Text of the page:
What is Prism?

Prism is a secret program of the United States National Security Agency (NSA) designed for global surveillance. The existence of the project was first made public by Edward Snowden, a former NSA employee, in 2013. Prism is considered to be one of the most significant surveillance programs operated by the US government.

The program is used to collect and analyze electronic communications, including emails, videos, and calls, from technology companies such as Microsoft, Google, Facebook, and Apple. The companies are legally obligated to provide the NSA with data under the Foreign Intelligence Surveillance Act (FISA) of 1978. The purpose of the program is to identify and prevent potential terrorist threats to the United States.

How does Prism work?

Prism is a data mining tool that uses sophisticated algorithms to search, sort, and analyze the vast amounts of electronic communications data collected from the tech companies. The program operates under a complex legal framework that allows the NSA to collect data from both US citizens and foreigners.

The data collected by Prism is stored on NSA servers located around the world. The NSA uses its massive computing power to analyze the data to identify patterns and connections between individuals in different parts of the world. The program also uses advanced artificial intelligence algorithms to predict potential terrorist activities.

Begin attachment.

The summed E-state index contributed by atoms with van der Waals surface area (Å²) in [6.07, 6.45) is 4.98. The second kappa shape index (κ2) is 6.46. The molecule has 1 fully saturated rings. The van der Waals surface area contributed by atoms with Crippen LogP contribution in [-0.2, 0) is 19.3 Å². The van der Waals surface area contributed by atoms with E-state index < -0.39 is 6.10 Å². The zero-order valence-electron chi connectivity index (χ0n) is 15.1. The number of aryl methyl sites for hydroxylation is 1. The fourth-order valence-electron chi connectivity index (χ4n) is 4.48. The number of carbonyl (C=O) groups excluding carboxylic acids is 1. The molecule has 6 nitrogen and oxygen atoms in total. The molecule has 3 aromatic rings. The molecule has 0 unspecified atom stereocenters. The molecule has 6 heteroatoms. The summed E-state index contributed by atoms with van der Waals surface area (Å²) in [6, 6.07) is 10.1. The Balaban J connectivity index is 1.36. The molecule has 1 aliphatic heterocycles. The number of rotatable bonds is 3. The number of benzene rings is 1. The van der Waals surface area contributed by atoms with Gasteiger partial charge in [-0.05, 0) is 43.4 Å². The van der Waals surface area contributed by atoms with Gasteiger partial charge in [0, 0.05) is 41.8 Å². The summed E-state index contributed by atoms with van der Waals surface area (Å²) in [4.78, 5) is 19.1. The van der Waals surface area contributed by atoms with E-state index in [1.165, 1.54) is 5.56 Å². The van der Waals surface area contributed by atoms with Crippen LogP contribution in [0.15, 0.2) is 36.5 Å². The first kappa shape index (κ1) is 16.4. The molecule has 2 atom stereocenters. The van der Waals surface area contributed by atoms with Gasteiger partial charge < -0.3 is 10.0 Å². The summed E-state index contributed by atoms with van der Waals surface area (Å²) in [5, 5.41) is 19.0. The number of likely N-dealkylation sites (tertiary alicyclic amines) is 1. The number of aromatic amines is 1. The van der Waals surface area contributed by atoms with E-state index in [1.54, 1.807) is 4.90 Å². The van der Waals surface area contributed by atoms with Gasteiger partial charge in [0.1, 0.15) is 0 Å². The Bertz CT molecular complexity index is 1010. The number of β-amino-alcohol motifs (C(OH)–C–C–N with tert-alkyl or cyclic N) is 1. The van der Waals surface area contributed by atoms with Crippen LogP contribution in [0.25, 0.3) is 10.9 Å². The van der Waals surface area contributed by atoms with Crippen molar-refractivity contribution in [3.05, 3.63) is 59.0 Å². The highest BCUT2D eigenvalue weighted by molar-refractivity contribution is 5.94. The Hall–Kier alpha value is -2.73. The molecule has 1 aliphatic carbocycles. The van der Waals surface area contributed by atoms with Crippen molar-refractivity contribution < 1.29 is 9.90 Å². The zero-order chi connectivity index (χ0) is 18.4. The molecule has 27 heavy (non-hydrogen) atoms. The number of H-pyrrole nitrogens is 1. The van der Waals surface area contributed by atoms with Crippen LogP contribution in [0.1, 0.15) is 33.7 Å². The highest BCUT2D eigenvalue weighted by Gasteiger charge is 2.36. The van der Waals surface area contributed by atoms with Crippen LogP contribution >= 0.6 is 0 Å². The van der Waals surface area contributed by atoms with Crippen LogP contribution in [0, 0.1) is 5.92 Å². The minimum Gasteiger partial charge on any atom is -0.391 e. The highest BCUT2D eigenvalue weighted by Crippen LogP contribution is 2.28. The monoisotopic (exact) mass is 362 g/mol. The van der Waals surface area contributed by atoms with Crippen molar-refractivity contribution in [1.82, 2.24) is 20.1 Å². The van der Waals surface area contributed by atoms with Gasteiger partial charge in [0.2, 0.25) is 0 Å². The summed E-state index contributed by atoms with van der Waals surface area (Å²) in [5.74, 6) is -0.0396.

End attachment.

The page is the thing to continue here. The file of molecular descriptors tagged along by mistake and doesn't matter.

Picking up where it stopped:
Controversies surrounding Prism

Prism has been the subject of significant controversy since its existence was made public. Privacy advocates have criticized the program for violating the privacy rights of US citizens and foreigners. The program has also been criticized for its lack of transparency and accountability.

In response to the controversy, the US government has argued that Prism is a necessary tool in the fight against terrorism. The government has also argued that the program is legal and subject to oversight by the courts and Congress.

Example of Prism in action

One example of Prism in action was its use in the 2013 Boston Marathon bombing investigation. The program was used to analyze the electronic communications of the two suspects, Tamerlan and Dzhokhar Tsarnaev. The data collected by Prism was instrumental in identifying the suspects and linking them to the bombing.

The use of Prism in the investigation sparked debate about the trade-off between privacy and security. Some argued that the program was necessary to prevent terrorist attacks, while others argued that it violated the privacy rights of both US citizens and foreigners. The debate surrounding Prism continues to this day, with many questioning whether the program is necessary and whether it should be subject to greater oversight and transparency.